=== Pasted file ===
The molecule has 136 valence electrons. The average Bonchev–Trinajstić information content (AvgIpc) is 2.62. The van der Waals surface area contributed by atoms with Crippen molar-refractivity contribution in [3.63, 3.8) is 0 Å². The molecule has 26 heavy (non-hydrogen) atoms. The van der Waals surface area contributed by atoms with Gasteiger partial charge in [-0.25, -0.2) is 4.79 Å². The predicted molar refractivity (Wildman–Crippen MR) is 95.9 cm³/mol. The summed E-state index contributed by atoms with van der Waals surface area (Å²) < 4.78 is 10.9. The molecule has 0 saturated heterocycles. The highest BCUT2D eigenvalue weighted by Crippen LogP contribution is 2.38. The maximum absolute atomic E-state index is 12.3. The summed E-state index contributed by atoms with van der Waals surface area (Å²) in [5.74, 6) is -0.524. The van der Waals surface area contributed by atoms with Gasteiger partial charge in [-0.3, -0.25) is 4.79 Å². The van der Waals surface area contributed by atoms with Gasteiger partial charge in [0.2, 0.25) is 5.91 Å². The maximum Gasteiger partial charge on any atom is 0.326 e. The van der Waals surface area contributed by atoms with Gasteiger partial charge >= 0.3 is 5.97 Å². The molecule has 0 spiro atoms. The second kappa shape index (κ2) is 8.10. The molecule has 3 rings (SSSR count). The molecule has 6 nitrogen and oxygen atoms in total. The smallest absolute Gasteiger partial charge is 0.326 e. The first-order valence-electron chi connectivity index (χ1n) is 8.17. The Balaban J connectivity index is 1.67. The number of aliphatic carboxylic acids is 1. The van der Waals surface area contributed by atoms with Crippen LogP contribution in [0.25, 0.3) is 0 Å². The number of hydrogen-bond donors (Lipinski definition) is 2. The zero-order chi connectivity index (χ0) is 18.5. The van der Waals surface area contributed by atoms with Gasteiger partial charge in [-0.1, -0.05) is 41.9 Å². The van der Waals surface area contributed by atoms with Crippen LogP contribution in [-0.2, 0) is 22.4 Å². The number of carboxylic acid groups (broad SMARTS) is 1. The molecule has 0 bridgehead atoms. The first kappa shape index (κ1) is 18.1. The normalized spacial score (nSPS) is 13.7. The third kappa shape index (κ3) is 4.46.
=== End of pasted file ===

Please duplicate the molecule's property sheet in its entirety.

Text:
The molecule has 136 valence electrons. The average Bonchev–Trinajstić information content (AvgIpc) is 2.62. The van der Waals surface area contributed by atoms with Crippen molar-refractivity contribution in [3.63, 3.8) is 0 Å². The molecule has 26 heavy (non-hydrogen) atoms. The van der Waals surface area contributed by atoms with Gasteiger partial charge in [-0.25, -0.2) is 4.79 Å². The predicted molar refractivity (Wildman–Crippen MR) is 95.9 cm³/mol. The summed E-state index contributed by atoms with van der Waals surface area (Å²) < 4.78 is 10.9. The molecule has 0 saturated heterocycles. The highest BCUT2D eigenvalue weighted by Crippen LogP contribution is 2.38. The maximum absolute atomic E-state index is 12.3. The summed E-state index contributed by atoms with van der Waals surface area (Å²) in [5.74, 6) is -0.524. The van der Waals surface area contributed by atoms with Gasteiger partial charge in [-0.3, -0.25) is 4.79 Å². The van der Waals surface area contributed by atoms with Gasteiger partial charge in [0.2, 0.25) is 5.91 Å². The maximum Gasteiger partial charge on any atom is 0.326 e. The van der Waals surface area contributed by atoms with Gasteiger partial charge >= 0.3 is 5.97 Å². The molecule has 0 spiro atoms. The second kappa shape index (κ2) is 8.10. The molecule has 3 rings (SSSR count). The molecule has 6 nitrogen and oxygen atoms in total. The smallest absolute Gasteiger partial charge is 0.326 e. The first-order valence-electron chi connectivity index (χ1n) is 8.17. The Balaban J connectivity index is 1.67. The number of aliphatic carboxylic acids is 1. The van der Waals surface area contributed by atoms with Crippen LogP contribution in [0.25, 0.3) is 0 Å². The number of hydrogen-bond donors (Lipinski definition) is 2. The zero-order chi connectivity index (χ0) is 18.5. The van der Waals surface area contributed by atoms with Gasteiger partial charge in [-0.1, -0.05) is 41.9 Å². The van der Waals surface area contributed by atoms with Crippen LogP contribution in [-0.2, 0) is 22.4 Å². The number of carboxylic acid groups (broad SMARTS) is 1. The molecule has 0 bridgehead atoms. The first kappa shape index (κ1) is 18.1. The normalized spacial score (nSPS) is 13.7. The third kappa shape index (κ3) is 4.46.